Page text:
Military Reserve Center Preserved

Shoreline stabilization at historic Floyd Bennett Field in New York requires creative scheduling around tides to halt worsening erosion
August 11, 2010

The shoreline at the Floyd Bennett Marine Corps Reserve Center in Brooklyn, NY, recently required stabilization after experiencing considerable erosion that damaged a parking lot and posed a safety hazard.

Jim Irey, vice president of Gap, PA-based Berner Construction, Inc., has made the majority of a construction career out of renovating U.S. military bases. So when the U.S. Navy needed a shoreline stabilization system reconstructed at the Bennett Field Marine Corps Reserve Center on the southern tip of Brooklyn, NY, his experience with a wide variety of base projects helped him to win the bid. Scheduling work around Jamaica Bay's tides and working in a wet environment were important aspects of the tricky five-month project.

Floyd Bennett Field, New York City's first municipal airport, was built in 1931 and named in honor of naval aviator Floyd Bennett, pilot of the first flight over the North Pole in 1926. It was constructed to divert the increasing volume of air traffic to New York City away from Newark Airport, where most New York-bound flights landed. By 1933, Floyd Bennett Field was the second-busiest airport in the country. It was the landing site for Howard Hughes and other famous aviators who flew around the world in the 1930s, was conveyed to the U.S. Navy in 1941 and served as a major stateside air base during World War II.

Long past its prime as a major military base, Floyd Bennett Field began showing its age in recent years. An old steel sheet pile seawall along the shoreline had deteriorated over the years to the point where it had partially collapsed. Shoreline erosion had begun to occur as a result, causing some damage to a reserve center parking lot.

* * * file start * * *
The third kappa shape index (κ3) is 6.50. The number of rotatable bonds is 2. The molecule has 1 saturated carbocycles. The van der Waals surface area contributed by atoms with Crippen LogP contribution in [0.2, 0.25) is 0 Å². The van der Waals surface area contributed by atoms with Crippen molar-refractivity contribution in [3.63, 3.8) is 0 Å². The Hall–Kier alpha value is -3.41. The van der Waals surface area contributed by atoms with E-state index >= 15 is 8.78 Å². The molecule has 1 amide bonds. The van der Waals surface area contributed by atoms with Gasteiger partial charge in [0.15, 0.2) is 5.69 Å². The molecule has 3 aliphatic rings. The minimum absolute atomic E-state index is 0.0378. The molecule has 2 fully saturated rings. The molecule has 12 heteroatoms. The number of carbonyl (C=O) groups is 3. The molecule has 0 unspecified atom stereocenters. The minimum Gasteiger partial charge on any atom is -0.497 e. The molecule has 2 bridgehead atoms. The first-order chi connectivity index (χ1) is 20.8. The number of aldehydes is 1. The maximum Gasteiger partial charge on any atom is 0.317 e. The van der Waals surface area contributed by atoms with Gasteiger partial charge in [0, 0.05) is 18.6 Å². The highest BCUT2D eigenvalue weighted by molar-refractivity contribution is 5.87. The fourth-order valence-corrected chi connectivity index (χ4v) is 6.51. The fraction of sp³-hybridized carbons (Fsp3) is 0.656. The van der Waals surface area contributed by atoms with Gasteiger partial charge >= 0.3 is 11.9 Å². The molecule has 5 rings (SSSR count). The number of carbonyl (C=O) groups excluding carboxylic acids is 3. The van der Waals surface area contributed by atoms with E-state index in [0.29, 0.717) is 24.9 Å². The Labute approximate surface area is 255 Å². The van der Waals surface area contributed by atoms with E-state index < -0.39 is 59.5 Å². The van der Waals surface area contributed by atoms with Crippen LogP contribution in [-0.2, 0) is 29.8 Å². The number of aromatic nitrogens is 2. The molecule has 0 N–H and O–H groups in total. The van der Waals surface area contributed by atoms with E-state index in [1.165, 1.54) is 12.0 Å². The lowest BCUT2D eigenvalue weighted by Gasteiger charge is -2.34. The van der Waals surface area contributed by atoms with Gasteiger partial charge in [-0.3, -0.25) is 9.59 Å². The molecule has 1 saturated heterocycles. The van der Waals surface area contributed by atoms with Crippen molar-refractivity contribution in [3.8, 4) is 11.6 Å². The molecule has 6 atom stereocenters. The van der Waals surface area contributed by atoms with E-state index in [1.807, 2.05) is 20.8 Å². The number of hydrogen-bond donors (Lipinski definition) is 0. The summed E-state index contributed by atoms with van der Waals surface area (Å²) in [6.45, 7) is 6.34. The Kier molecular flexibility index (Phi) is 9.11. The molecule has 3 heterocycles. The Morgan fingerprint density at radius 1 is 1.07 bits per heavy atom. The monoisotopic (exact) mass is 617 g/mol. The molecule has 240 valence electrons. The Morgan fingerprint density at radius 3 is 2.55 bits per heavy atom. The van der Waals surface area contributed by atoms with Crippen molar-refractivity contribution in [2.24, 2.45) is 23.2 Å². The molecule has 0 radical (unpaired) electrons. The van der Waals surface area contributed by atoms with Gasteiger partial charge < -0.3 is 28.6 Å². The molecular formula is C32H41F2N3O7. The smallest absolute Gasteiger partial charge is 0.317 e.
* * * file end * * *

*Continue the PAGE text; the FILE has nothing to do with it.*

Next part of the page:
"The wall had deteriorated to the point where it was falling in on its own weight; the Navy wanted to mitigate that," Irey says. "The sea wall was made from steel sheeting that is three-eighths of an inch thick and standing above the water line 15 or 20 feet high."

Berner was contracted by one of the Navy's Environmental Military and Construction contractors to provide labor, equipment and supervision to replace 1,200 feet of revetment seawall. Berner started work in June 2006. The first task was to demolish the existing sea wall. "Over time, holes rusted through the wall and waves would come in and erode the shoreline," notes Irey. "They tried to bolster it with old blocks of concrete. During the reconstruction effort, we pulled out the concrete blocks, regraded the shoreline and rebuilt the armor rock revetment wall."

The construction team first installed a silt fence for erosion control. Then wood, asphalt and concrete debris were removed from behind the existing sheet pile wall. Removal of the existing concrete cap on the sheet pile wall followed before the steel sheet pile wall was removed above the mud line.

With the existing structure removed, the team went to work on constructing a front-sloping stone revetment seawall that would stabilize the shoreline for many years in the future. The underwater base of the sea wall was to be sloped to break the wave action and prevent erosion. First, the existing side slope was regraded. Then non-woven geotextile fabric was installed to the mud line.

Installing the fabric was arguably the most difficult aspect of a project that, overall, required the team to schedule work around the tide in Jamaica Bay. "We changed our start time almost every day to accommodate the tide schedule," says Irey. "If the low tide was at 5 o'clock in the morning, we might start at 10 in the morning to catch the low tide on the way back in the afternoon — that way, we weren't using lights.